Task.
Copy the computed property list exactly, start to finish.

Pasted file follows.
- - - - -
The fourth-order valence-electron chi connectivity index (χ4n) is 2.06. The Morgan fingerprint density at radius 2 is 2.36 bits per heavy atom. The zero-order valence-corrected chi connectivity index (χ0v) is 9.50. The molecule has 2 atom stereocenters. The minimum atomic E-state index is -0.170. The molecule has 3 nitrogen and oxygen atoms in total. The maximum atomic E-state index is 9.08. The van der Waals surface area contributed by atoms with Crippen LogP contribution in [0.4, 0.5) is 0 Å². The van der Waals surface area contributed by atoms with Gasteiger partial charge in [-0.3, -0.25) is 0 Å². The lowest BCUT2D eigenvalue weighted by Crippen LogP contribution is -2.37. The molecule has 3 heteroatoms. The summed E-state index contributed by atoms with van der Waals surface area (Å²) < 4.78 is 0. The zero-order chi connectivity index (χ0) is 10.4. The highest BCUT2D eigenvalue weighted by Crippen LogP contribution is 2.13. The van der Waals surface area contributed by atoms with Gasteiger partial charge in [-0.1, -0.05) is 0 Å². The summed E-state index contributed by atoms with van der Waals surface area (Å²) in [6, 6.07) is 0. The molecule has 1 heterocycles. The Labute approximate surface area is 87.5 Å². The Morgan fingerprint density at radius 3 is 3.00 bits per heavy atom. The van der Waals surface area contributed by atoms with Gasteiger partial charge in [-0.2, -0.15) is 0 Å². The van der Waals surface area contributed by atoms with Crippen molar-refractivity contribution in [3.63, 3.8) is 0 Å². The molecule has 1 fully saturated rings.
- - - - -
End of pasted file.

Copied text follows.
The fourth-order valence-electron chi connectivity index (χ4n) is 2.06. The Morgan fingerprint density at radius 2 is 2.36 bits per heavy atom. The zero-order valence-corrected chi connectivity index (χ0v) is 9.50. The molecule has 2 atom stereocenters. The minimum atomic E-state index is -0.170. The molecule has 3 nitrogen and oxygen atoms in total. The maximum atomic E-state index is 9.08. The van der Waals surface area contributed by atoms with Crippen LogP contribution in [0.4, 0.5) is 0 Å². The van der Waals surface area contributed by atoms with Gasteiger partial charge in [-0.3, -0.25) is 0 Å². The lowest BCUT2D eigenvalue weighted by Crippen LogP contribution is -2.37. The molecule has 3 heteroatoms. The summed E-state index contributed by atoms with van der Waals surface area (Å²) < 4.78 is 0. The zero-order chi connectivity index (χ0) is 10.4. The highest BCUT2D eigenvalue weighted by Crippen LogP contribution is 2.13. The van der Waals surface area contributed by atoms with Gasteiger partial charge in [-0.1, -0.05) is 0 Å². The summed E-state index contributed by atoms with van der Waals surface area (Å²) in [6, 6.07) is 0. The molecule has 1 heterocycles. The Labute approximate surface area is 87.5 Å². The Morgan fingerprint density at radius 3 is 3.00 bits per heavy atom. The van der Waals surface area contributed by atoms with Gasteiger partial charge in [-0.2, -0.15) is 0 Å². The van der Waals surface area contributed by atoms with Crippen molar-refractivity contribution in [3.63, 3.8) is 0 Å². The molecule has 1 fully saturated rings.